Op/Ed: Our Children Want a Better Chinatown
The following op/ed was submitted by Patrick Y. Yau and David J. Louie, Chinatown businessmen and leaders of the effort to establish a Business Improvement District in Chinatown:
When 500 children at the Transfiguration School participated in a poster contest last year, they chose as a theme litter and dirt in Chinatown. Some of their messages were:
“It’s Chinatown, Not Litter Town”
“A Cleaner Chinatown Depends on You and Me”
“Keep Chinatown Clean”
“Please Do It For Us.”
This is what’s important to our children, a cleaner community. We must hear their calls and do everything we can to make Chinatown a better place for them – and for all of us, residents, property owners, business owners, for the people who live here, do business here and visit here.
And this is why we’ve joined with other leaders in our community, dedicating much time and effort to the formation of a Business Improvement District (a BID). In 65 communities around this city, and 1,800 communities around the world, people have found that forming a BID is the best way to improve the neighborhood.
Now, it’s our turn, Chinatown’s turn, to help ourselves and to do what the people in our community want to improve their neighborhood. A BID will have an elected Board of Directors, representing everyone in the community. This board will decide the budget, decide what dues property owners will pay and decide how to spend that money to clean our sidewalks and remove graffiti, to decorate our neighborhood for the holidays, to protect our small businesses and help them to grow, to create more employment opportunities in our community.
We know our small businesses are struggling and we’ve set a very modest $1.3 million budget for the first year of the BID. Our dues are among the lowest – if not the lowest – of any BID in the city:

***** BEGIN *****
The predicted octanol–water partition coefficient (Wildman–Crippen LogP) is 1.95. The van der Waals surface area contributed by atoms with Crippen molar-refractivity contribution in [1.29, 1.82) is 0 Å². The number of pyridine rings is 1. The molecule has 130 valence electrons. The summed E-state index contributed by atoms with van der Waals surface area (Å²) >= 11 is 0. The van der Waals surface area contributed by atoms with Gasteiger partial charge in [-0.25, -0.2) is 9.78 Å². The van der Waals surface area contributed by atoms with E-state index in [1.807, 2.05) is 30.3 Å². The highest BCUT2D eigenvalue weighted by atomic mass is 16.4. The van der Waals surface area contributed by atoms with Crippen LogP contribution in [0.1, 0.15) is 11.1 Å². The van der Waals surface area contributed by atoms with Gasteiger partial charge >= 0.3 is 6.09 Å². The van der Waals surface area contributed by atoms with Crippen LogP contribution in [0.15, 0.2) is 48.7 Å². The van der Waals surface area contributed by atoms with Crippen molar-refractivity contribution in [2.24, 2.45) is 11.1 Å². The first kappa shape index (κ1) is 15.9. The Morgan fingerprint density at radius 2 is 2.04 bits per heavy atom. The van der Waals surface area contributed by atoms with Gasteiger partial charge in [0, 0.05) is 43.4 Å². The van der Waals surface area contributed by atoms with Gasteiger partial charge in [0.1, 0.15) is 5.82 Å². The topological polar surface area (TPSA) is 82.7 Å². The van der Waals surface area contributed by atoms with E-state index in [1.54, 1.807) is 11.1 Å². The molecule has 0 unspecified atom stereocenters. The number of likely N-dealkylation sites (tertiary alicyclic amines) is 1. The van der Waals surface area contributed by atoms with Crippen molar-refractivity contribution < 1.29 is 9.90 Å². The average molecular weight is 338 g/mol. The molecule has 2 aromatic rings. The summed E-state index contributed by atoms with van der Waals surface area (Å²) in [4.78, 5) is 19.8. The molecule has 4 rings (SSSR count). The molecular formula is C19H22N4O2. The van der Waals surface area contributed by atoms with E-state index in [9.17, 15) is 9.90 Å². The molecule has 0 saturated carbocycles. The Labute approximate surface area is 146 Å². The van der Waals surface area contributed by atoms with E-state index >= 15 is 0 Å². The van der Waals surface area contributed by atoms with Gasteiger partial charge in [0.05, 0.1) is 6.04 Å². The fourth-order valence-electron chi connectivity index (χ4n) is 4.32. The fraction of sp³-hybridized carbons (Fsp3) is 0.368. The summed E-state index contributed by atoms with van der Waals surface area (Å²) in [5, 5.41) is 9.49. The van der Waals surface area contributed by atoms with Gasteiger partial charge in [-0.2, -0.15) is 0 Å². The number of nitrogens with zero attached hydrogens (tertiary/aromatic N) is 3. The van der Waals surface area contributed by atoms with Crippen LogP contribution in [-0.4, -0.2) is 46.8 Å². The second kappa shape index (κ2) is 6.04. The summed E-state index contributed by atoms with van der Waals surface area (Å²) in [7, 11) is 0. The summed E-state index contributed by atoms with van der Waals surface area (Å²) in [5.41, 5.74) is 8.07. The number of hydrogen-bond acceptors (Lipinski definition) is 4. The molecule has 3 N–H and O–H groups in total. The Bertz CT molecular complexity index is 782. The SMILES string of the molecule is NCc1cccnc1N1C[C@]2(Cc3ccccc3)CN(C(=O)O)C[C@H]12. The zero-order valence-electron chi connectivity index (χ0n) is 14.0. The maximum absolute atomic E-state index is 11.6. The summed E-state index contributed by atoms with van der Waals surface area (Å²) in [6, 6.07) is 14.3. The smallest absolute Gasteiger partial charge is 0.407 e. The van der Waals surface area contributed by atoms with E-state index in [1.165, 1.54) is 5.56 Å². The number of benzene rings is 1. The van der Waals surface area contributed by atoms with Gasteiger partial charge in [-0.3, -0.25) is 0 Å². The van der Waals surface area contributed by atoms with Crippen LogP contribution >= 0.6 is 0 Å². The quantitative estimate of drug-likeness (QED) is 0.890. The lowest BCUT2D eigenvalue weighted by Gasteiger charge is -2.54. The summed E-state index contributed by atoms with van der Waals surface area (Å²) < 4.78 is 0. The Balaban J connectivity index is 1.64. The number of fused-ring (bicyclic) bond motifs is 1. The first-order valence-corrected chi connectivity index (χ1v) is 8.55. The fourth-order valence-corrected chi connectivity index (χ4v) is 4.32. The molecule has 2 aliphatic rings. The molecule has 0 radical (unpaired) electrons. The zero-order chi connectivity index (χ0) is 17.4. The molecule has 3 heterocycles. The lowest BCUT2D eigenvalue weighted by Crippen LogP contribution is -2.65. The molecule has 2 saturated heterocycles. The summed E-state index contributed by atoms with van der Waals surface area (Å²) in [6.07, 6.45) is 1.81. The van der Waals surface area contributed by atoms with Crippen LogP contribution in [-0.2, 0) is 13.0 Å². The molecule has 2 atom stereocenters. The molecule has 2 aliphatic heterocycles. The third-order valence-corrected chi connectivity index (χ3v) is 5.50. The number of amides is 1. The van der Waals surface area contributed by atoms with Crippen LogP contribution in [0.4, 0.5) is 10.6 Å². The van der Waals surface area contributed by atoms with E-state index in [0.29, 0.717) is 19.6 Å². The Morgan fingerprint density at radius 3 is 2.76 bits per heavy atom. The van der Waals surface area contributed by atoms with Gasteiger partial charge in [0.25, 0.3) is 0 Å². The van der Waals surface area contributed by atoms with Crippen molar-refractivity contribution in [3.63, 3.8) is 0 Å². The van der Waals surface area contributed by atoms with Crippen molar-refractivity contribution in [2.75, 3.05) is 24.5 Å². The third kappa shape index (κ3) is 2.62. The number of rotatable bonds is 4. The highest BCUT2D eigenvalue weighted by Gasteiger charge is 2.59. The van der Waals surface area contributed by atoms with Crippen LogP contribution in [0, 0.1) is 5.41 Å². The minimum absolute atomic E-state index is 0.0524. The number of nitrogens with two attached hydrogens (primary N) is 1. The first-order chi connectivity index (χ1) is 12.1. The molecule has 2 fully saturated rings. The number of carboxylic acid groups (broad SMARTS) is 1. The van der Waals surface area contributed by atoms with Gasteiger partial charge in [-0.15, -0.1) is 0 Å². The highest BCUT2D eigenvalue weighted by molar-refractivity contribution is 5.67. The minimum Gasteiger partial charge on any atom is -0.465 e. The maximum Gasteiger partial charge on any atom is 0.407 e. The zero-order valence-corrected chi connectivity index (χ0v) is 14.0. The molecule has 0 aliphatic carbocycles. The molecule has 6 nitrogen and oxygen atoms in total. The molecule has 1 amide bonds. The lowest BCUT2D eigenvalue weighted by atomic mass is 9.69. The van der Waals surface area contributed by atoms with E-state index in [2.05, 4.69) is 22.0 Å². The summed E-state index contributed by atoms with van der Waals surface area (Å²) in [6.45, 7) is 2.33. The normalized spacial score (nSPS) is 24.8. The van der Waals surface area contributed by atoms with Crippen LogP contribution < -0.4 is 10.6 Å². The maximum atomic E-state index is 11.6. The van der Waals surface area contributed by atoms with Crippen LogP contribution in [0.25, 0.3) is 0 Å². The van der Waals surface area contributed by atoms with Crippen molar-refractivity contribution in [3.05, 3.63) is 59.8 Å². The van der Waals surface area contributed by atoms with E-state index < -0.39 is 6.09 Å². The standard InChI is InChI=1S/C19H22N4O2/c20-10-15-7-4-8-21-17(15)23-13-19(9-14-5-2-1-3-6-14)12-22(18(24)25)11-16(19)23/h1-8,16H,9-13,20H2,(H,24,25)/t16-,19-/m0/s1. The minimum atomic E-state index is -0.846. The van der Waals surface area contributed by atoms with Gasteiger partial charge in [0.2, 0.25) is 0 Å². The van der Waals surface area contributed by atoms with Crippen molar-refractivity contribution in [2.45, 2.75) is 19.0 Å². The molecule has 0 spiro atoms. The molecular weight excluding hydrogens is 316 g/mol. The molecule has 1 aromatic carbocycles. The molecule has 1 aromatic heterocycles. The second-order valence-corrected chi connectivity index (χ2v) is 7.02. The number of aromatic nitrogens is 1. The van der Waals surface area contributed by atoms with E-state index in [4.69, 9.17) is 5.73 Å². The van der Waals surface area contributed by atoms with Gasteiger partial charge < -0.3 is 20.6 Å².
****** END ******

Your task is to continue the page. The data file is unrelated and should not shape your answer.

- Residential tenants will pay NOTHING;
- Residential condo owners will pay $1 per year;
- 35 percent of our property owners will pay $200 per year – the cost of two summonses for a dirty sidewalk;
- 74 percent of our property owners will pay less than $1,000 per year;
- About 40 property owners will pay the maximum dues, $5,000 per year, and most of those owners support the BID.
In fact most of the property owners in Chinatown, the people who will pay for the BID, support this effort. Community Boards 1, 2, and 3 and the New York City Planning Commission all have voted unanimously to support this BID. These dedicated community leaders and public officials believe this is the best way to improve Chinatown.
Our dedicated City Council member, Margaret Chin, who works tirelessly for our community, is a strong supporter of the BID and has introduced legislation in the City Council to allow our BID to go forward. We expect final City Council approval in the next few weeks and then we will work quickly to get the BID up and running.
We want our children to know that we are listening and working to make this community better for them, for you, for everyone.
We urge you to join us. Don’t be misled by misinformation from those who oppose the effort. Check the facts. Click on chinatownbidnow.org or call us at (212) 346-9288.
Patrick Y. Yau and David J. Louie are Chinatown businessmen and leaders of the BID effort.
Note: We invited Jan Lee, a representative of the Coalition Against the Chinatown BID, to submit an opinion piece, as well. He declined, saying the organization was “taking the action to the streets.” The coalition is holding a press conference and rally in Chatham Square this morning at 11. Here’s an excerpt from their press advisory:
Chinatown small business and property owners, residents, and workers oppose the proposed Chinatown Business Improvement District (BID) because it will destroy existing small businesses and affordable housing. While ignoring all opposition to the Chinatown BID, City Councilmember Margaret Chin is promoting her political agenda. She has promoted only the B.I.D. and ignored all other options. The Chinatown BID is not in the public’s interest and primarily serves to promote outside developers’ interests in encouraging luxury, high-rise development along Canal Street and throughout Chinatown.